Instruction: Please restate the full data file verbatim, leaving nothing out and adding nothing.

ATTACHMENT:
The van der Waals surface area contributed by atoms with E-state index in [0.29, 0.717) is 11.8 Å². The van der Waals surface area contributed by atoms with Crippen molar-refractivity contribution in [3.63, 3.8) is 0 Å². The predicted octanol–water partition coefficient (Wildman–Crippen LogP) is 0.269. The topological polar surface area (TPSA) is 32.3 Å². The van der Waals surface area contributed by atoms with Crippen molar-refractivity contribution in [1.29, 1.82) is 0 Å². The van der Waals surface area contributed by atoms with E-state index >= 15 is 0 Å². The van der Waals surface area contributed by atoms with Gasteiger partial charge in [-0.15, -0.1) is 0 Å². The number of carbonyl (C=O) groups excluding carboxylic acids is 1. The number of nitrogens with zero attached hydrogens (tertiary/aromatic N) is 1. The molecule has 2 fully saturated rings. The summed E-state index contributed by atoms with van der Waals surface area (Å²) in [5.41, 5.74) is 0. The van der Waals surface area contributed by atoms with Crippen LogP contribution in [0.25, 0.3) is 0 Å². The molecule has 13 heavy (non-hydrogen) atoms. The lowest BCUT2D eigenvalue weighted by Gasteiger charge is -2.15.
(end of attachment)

The van der Waals surface area contributed by atoms with E-state index in [0.29, 0.717) is 11.8 Å². The van der Waals surface area contributed by atoms with Crippen molar-refractivity contribution in [3.63, 3.8) is 0 Å². The predicted octanol–water partition coefficient (Wildman–Crippen LogP) is 0.269. The topological polar surface area (TPSA) is 32.3 Å². The van der Waals surface area contributed by atoms with Crippen molar-refractivity contribution in [1.29, 1.82) is 0 Å². The van der Waals surface area contributed by atoms with E-state index >= 15 is 0 Å². The van der Waals surface area contributed by atoms with Gasteiger partial charge in [-0.15, -0.1) is 0 Å². The number of carbonyl (C=O) groups excluding carboxylic acids is 1. The number of nitrogens with zero attached hydrogens (tertiary/aromatic N) is 1. The molecule has 2 fully saturated rings. The summed E-state index contributed by atoms with van der Waals surface area (Å²) in [5.41, 5.74) is 0. The van der Waals surface area contributed by atoms with Crippen LogP contribution in [0.25, 0.3) is 0 Å². The molecule has 13 heavy (non-hydrogen) atoms. The lowest BCUT2D eigenvalue weighted by Gasteiger charge is -2.15.